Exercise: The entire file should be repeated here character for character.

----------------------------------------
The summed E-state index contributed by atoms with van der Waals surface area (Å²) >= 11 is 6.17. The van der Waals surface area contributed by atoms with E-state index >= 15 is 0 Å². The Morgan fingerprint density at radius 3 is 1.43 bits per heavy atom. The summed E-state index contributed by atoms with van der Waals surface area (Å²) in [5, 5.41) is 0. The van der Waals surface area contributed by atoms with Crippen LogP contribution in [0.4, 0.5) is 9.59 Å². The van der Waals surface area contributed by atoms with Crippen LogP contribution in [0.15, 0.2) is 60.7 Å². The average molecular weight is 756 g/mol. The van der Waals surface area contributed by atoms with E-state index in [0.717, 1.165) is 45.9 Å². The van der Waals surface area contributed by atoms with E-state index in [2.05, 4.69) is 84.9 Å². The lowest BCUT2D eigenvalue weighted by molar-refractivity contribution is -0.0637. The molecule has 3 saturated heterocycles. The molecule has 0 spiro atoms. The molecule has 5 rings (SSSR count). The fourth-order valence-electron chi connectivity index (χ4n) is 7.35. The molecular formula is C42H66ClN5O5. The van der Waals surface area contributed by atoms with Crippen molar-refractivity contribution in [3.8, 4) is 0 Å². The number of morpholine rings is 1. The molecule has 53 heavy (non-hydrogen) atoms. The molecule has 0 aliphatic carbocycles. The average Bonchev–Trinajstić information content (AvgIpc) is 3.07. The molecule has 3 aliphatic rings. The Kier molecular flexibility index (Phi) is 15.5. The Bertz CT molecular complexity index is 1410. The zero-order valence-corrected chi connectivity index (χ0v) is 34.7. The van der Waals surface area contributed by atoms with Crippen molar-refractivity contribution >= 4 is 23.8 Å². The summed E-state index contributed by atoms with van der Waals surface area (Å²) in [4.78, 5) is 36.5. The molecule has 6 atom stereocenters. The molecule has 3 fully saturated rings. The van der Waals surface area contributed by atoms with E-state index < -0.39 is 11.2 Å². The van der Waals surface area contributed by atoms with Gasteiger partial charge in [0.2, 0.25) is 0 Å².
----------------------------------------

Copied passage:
The summed E-state index contributed by atoms with van der Waals surface area (Å²) >= 11 is 6.17. The van der Waals surface area contributed by atoms with E-state index >= 15 is 0 Å². The Morgan fingerprint density at radius 3 is 1.43 bits per heavy atom. The summed E-state index contributed by atoms with van der Waals surface area (Å²) in [5, 5.41) is 0. The van der Waals surface area contributed by atoms with Crippen LogP contribution in [0.4, 0.5) is 9.59 Å². The van der Waals surface area contributed by atoms with Crippen LogP contribution in [0.15, 0.2) is 60.7 Å². The average molecular weight is 756 g/mol. The van der Waals surface area contributed by atoms with E-state index in [0.717, 1.165) is 45.9 Å². The van der Waals surface area contributed by atoms with E-state index in [2.05, 4.69) is 84.9 Å². The lowest BCUT2D eigenvalue weighted by molar-refractivity contribution is -0.0637. The molecule has 3 saturated heterocycles. The molecule has 0 spiro atoms. The molecule has 5 rings (SSSR count). The fourth-order valence-electron chi connectivity index (χ4n) is 7.35. The molecular formula is C42H66ClN5O5. The van der Waals surface area contributed by atoms with Crippen molar-refractivity contribution in [3.8, 4) is 0 Å². The number of morpholine rings is 1. The molecule has 53 heavy (non-hydrogen) atoms. The molecule has 0 aliphatic carbocycles. The average Bonchev–Trinajstić information content (AvgIpc) is 3.07. The molecule has 3 aliphatic rings. The Kier molecular flexibility index (Phi) is 15.5. The Bertz CT molecular complexity index is 1410. The zero-order valence-corrected chi connectivity index (χ0v) is 34.7. The van der Waals surface area contributed by atoms with Crippen molar-refractivity contribution >= 4 is 23.8 Å². The summed E-state index contributed by atoms with van der Waals surface area (Å²) in [4.78, 5) is 36.5. The molecule has 6 atom stereocenters. The molecule has 3 fully saturated rings. The van der Waals surface area contributed by atoms with E-state index < -0.39 is 11.2 Å². The van der Waals surface area contributed by atoms with Gasteiger partial charge in [0.2, 0.25) is 0 Å².